It seemed odd to me that I enjoyed Dark Shadows. I certainly didn’t enjoy the terror in my own life. Daddy threatened us often, especially before the separation. “If y’all knew what I was going to do tonight you wouldn’t go to sleep,” he sometimes warned. I had seen what he could do. I watched him throw my younger sister against the wall. I dodged bullets from his gun on numerous occasions. Many times I had come home from school to find my mother’s clothes ripped and see bruises or cigarette burns on her arms and legs. He wasn’t always like that. Sometimes he could be sweet and kind, but we never knew when the demon in him would manifest itself.
Yes, horror reigned supreme in my life. But perhaps that’s why Barnabas captivated me. Even though he possessed horrific and extraordinary power to destroy, deep down I knew the truth–Barnabas wasn’t real.
Daddy got up from the couch and ambled over and sat down on the edge of my chair. If he wants my seat I will let him have it, I thought. I stood up and moved to another chair. Daddy finally gave up and sought out my sister. A few minutes later he headed for the front porch to wait for the bus. Before he reached the door he paused and said, “I’ll see you Friday, Tina, if I’m not in the hospital.”
Now ordinarily that might have caused me to look up at him and ask what he meant. But I was engrossed in my horror soap opera and tired of Daddy for that week, so I ignored him.
I heard the bus coming. I heard it stop. I knew my daddy was walking across the ditch and up the bank and climbing into the bus. I always watched him do that. I don’t know why. Maybe I wanted to know that he was safely on the bus. Or maybe I simply needed to know that he was gone.
But that day I didn’t watch Daddy. I was irritated with him. I was enthralled by the pain and misery Barnabas was inflicting. I was tired. I don’t know, but for whatever reason, I didn’t watch as the bus drove away carrying my daddy back to Mare Creek and his little house in his brother’s back yard.
Monday morning around 10 o’clock the phone rang, and my mother answered it. “Oh no,” she said, and then hung up the phone. “Young’uns,” she said to my sister and me, “I’ve got something to tell you.”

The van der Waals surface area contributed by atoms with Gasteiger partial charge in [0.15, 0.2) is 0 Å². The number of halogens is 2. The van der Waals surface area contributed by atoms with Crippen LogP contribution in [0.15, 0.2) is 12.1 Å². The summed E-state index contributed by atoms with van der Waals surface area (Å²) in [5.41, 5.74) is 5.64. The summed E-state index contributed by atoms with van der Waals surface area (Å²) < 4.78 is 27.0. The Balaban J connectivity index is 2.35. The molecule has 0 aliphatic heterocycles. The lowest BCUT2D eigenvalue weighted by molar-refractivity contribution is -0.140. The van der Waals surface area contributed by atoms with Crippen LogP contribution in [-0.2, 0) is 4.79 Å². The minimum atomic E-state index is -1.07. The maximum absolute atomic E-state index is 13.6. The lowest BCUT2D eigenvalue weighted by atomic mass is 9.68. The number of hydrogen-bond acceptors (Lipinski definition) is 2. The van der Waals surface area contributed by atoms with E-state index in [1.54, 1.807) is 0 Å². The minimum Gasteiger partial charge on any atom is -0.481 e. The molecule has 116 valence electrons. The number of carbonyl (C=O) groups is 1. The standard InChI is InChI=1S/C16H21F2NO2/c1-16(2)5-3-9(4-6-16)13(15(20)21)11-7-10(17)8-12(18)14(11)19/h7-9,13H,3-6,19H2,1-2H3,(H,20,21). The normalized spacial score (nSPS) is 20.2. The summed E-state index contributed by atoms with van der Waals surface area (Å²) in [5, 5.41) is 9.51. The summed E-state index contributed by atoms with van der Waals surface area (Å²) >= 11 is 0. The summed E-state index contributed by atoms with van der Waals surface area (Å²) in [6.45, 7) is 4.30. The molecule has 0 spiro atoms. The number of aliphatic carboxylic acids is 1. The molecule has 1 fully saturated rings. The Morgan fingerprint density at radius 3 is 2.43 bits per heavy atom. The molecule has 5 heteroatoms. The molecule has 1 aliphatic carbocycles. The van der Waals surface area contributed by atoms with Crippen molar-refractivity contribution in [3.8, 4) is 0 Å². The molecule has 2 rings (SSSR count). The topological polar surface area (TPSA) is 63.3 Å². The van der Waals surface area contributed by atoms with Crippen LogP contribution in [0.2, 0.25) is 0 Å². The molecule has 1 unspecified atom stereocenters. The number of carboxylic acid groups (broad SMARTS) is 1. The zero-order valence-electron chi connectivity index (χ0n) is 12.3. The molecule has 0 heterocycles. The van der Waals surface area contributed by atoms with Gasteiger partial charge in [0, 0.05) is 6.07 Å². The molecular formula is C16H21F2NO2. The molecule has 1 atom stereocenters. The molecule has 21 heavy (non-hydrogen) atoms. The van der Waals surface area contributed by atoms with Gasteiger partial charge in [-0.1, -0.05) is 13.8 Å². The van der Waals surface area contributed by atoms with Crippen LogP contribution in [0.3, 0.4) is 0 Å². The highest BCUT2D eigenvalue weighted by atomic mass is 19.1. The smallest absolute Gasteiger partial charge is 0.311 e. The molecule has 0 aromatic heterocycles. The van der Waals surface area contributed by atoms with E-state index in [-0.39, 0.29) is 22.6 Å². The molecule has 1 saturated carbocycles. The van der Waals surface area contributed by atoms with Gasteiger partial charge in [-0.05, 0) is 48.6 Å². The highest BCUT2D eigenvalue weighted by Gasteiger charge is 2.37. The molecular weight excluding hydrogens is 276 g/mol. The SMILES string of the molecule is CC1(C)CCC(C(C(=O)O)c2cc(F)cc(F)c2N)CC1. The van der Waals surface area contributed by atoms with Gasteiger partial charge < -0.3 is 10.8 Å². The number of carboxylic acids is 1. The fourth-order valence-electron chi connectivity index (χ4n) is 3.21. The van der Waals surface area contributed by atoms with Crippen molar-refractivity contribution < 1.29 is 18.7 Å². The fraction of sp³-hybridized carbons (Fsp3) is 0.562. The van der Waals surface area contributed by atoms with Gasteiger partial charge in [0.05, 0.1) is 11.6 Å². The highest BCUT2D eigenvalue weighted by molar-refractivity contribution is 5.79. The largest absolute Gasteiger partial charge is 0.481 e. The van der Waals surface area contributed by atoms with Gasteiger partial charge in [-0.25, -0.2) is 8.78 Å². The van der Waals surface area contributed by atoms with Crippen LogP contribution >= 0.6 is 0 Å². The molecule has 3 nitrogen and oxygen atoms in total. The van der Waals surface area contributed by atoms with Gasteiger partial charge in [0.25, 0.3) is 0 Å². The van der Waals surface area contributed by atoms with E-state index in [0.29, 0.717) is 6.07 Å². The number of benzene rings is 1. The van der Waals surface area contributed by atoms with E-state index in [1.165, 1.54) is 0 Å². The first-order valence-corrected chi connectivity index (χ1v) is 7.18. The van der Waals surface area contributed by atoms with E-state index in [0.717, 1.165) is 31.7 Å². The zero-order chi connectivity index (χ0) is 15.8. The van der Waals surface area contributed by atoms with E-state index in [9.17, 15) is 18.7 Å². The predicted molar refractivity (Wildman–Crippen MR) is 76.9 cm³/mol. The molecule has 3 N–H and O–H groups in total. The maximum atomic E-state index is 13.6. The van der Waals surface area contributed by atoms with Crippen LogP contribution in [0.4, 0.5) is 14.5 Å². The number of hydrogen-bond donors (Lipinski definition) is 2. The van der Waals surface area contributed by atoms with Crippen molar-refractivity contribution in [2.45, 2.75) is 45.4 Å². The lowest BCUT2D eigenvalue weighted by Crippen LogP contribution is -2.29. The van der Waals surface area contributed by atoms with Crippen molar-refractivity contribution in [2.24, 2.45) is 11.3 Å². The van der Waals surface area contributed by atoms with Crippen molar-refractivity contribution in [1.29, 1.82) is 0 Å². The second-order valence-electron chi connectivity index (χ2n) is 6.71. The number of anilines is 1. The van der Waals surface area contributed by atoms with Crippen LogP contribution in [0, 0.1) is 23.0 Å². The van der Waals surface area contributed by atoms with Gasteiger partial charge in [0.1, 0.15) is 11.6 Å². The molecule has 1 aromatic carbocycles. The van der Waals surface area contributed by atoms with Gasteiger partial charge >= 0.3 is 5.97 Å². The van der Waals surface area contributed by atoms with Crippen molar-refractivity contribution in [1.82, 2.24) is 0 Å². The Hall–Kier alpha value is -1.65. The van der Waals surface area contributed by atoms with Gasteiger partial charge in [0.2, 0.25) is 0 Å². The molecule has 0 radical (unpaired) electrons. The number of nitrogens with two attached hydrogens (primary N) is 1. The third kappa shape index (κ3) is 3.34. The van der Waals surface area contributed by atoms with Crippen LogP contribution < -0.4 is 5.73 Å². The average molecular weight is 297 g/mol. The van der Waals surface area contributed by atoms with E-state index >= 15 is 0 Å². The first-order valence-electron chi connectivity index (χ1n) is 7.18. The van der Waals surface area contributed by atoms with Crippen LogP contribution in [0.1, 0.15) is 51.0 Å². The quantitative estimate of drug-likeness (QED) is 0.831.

I put my hands over my ears. “Don’t tell us!” I screamed. Somehow I knew what she was going to say and I didn’t want to hear it.
She ignored me. “They found your daddy in bed dead this morning,” she said, “all wadded up on his knees, clutching his chest. Drunk paint thinner last night, they said.”
I could discern no emotion in her voice. I saw no tears in her eyes. I didn’t know what to do. I might have tried to comfort her but she didn’t seem in need of comfort. My sister was oblivious, or at least she appeared so to me.
This was our life. It was how we always handled bad situations. Go to school every day and make believe that we were just like everybody else. Study hard. Get good grades. Gain respect because we were smart. Don’t let anybody know what went on inside the walls of our home. Pretend we lived a normal life and maybe nobody would ever suspect.
I turned and wandered out onto the front porch. I gazed across the ditch to Old U.S. 23, where Daddy had climbed into the bus three days earlier. Why hadn’t I watched him leave? Would he still be alive if I had? I walked out into the yard and rambled around aimlessly, not knowing whether to laugh or cry–whether to curse God or thank Him.
They put a blue suit on my daddy, though he had never worn a suit in his life. I looked at him once in the church building. He looked so different, so handsome, so young. So dead. He reminded me of Barnabas sleeping away the daylight hours in his coffin in the old house at Collinwood.
I slowly reached out and touched Daddy’s hand. It was cold and hard. I jerked back and my arm instantly grew numb from my shoulder to my fingertips. It scared me so badly that I was afraid to look at Daddy again. I preminisced the nightmares I knew were inevitable–my crazed daddy in a blue suit roaming in and out of dreams I could not control.
When it came time to bury Daddy I watched the men lower his casket into the ground. I watched them fling shovels of sweet-smelling earth down on top of him. I heard the man standing near the grave croak out “Time is filled with swift transition. Naught of earth unmoved can stand. Build your hopes on things eternal. Hold to God’s unchanging hand.”
The preacher’s wife was talking to me–trying, I knew, to bestow comfort. But I didn’t want her comfort. I wanted to watch my daddy go home.
from Appalachian Heritage magazine, spring 2001, p. 22